This article was written for Annabel & Grace, which is now part of Rest Less.
Sunday was to be a lovely family day. It started with a children’s performance at the Kenton Theatre in Henley of ‘Charlie and Lola’. After the performance my son and daughter-in-law went on to another event, while I took both grandchildren (the Bionic three year old and the ten month crawler) back to my home for lunch.
I pushed the pram with the Bionic one on the boogie board – which is, for the uninitiated, a sort of attachment on which a child can stand, behind a pram. We set off happily over the sleeping policemen with precision, no wobbles, and lots of giggles. We got to the main road and made our way across the zebra crossing. The traffic stopped and I proceeded to cross the road. Somehow, I still don’t know quite how it happened, my foot must have hit the boogie board and, with that, I tripped and went sprawling, knocking my grandson forward. My grandson’s face hit the road with the most dreadful thud. Somehow in that split second as we were both falling I knew his face was going to hit the ground but I just couldn’t get my hand under his face in time to protect him.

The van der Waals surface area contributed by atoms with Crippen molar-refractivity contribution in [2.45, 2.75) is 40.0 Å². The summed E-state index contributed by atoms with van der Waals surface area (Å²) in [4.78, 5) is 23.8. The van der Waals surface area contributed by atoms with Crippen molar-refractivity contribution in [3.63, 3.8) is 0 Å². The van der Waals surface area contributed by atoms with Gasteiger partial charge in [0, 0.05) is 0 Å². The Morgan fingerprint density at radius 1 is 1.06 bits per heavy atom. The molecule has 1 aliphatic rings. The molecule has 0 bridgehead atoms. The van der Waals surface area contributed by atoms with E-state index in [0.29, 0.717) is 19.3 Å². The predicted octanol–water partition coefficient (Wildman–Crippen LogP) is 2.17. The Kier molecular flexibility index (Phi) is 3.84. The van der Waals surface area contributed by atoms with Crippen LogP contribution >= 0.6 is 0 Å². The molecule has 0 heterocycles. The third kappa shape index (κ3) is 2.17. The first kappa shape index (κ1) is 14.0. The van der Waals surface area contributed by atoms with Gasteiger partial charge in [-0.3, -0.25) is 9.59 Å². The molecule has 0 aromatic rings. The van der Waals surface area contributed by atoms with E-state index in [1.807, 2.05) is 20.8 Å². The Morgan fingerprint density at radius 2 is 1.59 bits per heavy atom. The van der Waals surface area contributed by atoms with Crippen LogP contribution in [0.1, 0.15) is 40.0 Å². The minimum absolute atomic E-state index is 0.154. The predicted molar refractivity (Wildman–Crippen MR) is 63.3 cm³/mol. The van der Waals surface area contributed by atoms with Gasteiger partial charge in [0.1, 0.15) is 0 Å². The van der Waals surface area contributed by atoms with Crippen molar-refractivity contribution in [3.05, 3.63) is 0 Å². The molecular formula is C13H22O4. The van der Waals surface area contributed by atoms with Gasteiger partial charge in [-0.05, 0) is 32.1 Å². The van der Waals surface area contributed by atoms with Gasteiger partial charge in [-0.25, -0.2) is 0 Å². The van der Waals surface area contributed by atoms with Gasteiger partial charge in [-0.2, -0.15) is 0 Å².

I scrambled up and picked up the poor little soul. Blood was gushing from his mouth – at that actual moment of unmitigated horror, I could not see that he had lost teeth. All I could see was my beautiful grandson looking at me with his saucer blue eyes, with huge tears dripping onto his blood filled mouth.
I grabbed him and the pram and got myself back on to the pavement. All the cars had stopped of course. It was a zebra crossing and I was aware that people were offering me lifts, but I couldn’t take up their kind offers because I had the pram – and of course no car seats.
I couldn’t see into my grandson’s mouth, he was just clinging on to me crying and blood seemed to be everywhere. A kind chauffeur stopped, parked his car and got out his first aid pack and gave me some bandages. Someone else stopped and asked if I wanted to ring anyone. It’s strange when something like that happens, all you want to do is get home and assess the situation. I knew I needed to calm my little grandson so I could look in his mouth.. But I couldn’t hold the pram and carry him. I was also terribly worried about my son and daughter in law… how could I tell them. In hindsight, there were lots of things I probably should have done, but in the heat of this horrific moment all I wanted to do was get to somewhere calm and safe ie the sanctity of my own home.
A father and child came up to me. By this time I was just sitting on a wall trying to reassure my grandson and hold onto the pram. He offered to help and I said “I don’t live very far away could you possibly push the pram whilst I carry my grandson.” Bless him, he and his daughter Izzie (who was about five) pushed the pram all the way home. My grandson was clinging on to me , his mouth and lips were getting more and more swollen as I walked.